(
    builder
    .master('yarn')
    .config('spark.dynamicAllocation.maxExecutors', 64)
    .config('spark.executor.memory', '4g')
    .config('spark.executor.cores', 4)
    .config('spark.driver.memory', 2g)
)


PySpark in YARN with python dependencies

Our anaconda-wmf package is installed on all Hadoop workers. Many dependencies are included in Anaconda. If they are, you should be able to use them in your Hadoop workers out of /usr/lib/anaconda-wmf as a conda environment.

If you need extra dependencies not yet installed by anaconda-wmf, you can create and ship a containing all the dependencies to each executor. There are two options for packaging up the virtualenv. The simplest is to use a notebook bang command to zip up the current virtualenv. For more advanced usage see venv-pack.

!cd venv; zip -qur ~/spark_venv.zip .

Two environment variables work together to tell spark to ship the virtualenv to the executors and run workers from the included python executable. First is PYSPARK_SUBMIT_ARGS which must be provided an --archives parameter. This parameter is a comma separated list of file paths. Each path can be suffixed with #name to decompress the file into the working directory of the executor with the specified name. The final segment of PYSPARK_SUBMIT_ARGS must always invoke pyspark-shell.

os.environ['PYSPARK_SUBMIT_ARGS'] = '--archives spark_venv.zip#venv pyspark-shell'

In PYSPARK_SUBMIT_ARGS we instructed spark to decompress a virtualenv into the executor working directory. In the next environment variable, PYSPARK_PYTHON, we instruct spark to start executors using python provided in that virtualenv.

os.environ['PYSPARK_PYTHON'] = 'venv/bin/python'

Ready to go

After the builder is fully configured spark can be started and utilized as normal.

spark = builder.getOrCreate()

Other working examples

An example notebook has been put together demonstrating loading the ELMo package from tensorflow hub and running it across many executors in the yarn cluster.


Sharing Notebooks

There is currently no direction functionality to view (Phab:T156980) or share (Phab:T156934) other users' notebooks in real-time, but it is possible to copy notebooks and files directly on the server by clicking 'New' -> 'Terminal' (in the root folder in the browser window) and using the cp command.

GitHub

It's also possible to track your notebooks in Git and push them to GitHub, which will display them fully rendered on its website. If you want to do this, you should connect to GitHub using HTTPS. SRE recommends not using SSH because of the risk that other users could access your SSH keys (which, if combined with a production SSH key reused for GitHub, could result in a serious security breach).

With HTTPS, by default you'll have to type in your GitHub username and password every time you push. You can avoid this by adding the following (from this Superuser answer) to ~/.gitconfig:

[url "https://YOURUSERNAME@github.com"]
    insteadOf = https://github.com
[credential]
    helper = cache --timeout=28800

This will automatically apply your GitHub user name to any HTTPS access, and then cache the password you enter for 8 hours (28 800 seconds).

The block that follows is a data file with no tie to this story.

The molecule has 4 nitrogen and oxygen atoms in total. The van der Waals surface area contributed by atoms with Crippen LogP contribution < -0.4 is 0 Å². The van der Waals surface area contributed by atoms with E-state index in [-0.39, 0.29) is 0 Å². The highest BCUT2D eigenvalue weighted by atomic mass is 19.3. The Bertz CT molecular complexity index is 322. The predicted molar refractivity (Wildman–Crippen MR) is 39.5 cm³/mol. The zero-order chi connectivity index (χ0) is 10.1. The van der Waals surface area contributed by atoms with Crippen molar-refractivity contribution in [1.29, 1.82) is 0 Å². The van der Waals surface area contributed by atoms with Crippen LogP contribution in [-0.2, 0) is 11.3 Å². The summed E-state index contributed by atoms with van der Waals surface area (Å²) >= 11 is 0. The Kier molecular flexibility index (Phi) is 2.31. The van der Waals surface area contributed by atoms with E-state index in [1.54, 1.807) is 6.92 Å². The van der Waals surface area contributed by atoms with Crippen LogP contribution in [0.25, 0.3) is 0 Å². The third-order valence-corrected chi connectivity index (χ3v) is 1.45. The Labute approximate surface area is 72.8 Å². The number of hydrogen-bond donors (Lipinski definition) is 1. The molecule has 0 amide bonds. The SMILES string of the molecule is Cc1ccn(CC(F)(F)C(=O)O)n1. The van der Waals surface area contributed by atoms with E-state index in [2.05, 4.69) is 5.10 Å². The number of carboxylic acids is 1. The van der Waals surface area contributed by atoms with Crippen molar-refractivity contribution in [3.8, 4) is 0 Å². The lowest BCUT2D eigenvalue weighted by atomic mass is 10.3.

You can also set up a personal access token o use for authentication over HTTPS. This will allow you to not enter your GitHub password every time. These tokens can also be limited in what access they have, e.g. they can be set to only be able to modify repositories.

HTML files

You can also export your notebook as an HTML file, using File > Download as... in the JupyterLab interface or the jupyter nbconvert --to html command.

If you want to make the HTML file public on the web, you can use the web publication workflow.

HTTP requests

Allow HTTP requests, to for example enable your notebook to clone a repo, by adding export code to your .bash_profile in the Terminal Notebook.

Sending emails from within a Notebook

To send out an email from a Python notebook (e.g. as a notification that a long-running query or calculation has completed), one can use the following code

In[1]:

  1. cf. https://phabricator.wikimedia.org/T168103#4635031 :
notebookservername = !hostname
notebookserverdomain =  notebookservername[0]+'.eqiad.wmnet'
username = !whoami

import smtplib

def send_email(subject, body, to_email = username[0]+'@wikimedia.org', from_email = username[0]+'@'+notebookserverdomain):
smtp = smtplib.SMTP("localhost")
message = """From: <{}>
To: <{}>
Subject: {}

{}
""".format(from_email, to_email, subject, body)
smtp.sendmail(from_email, [to_email], message)

# example uses:
# send_email('Jupyter notebook ready (n/t)', <nowiki>''</nowiki>)
# send_email('Jupyter email test', 'test body', 'yourname@wikimedia.org', 'yourname@wikimedia.org')

(Invoking the standard mail client via the shell, i.e. !mailx or !heirloom-mailx, fails for some reason, see phab:T168103.)

Using R in Python through rpy2

rpy2 enables access to R in Python, and is particularly useful in Jupyter notebooks in that you can for instance use ggplot2 for your visualizations. As of March 2020, installing rpy2 on the Jupyter servers is not necessarily straightforward as the latest version of it is incompatible. Using a version lower than 3.1 appears to work, e.g.

  pip install --upgrade "rpy2 < 3.1"
  pip install tzlocal

The second call is needed because this version of rpy2 fails to install the required "tzlocal" package. Once installed, you should be able to load the extension with the following code in a notebook:

   %load_ext rpy2.ipython

And once that is done, use the %R and %%R magic words to execute R code in the notebook.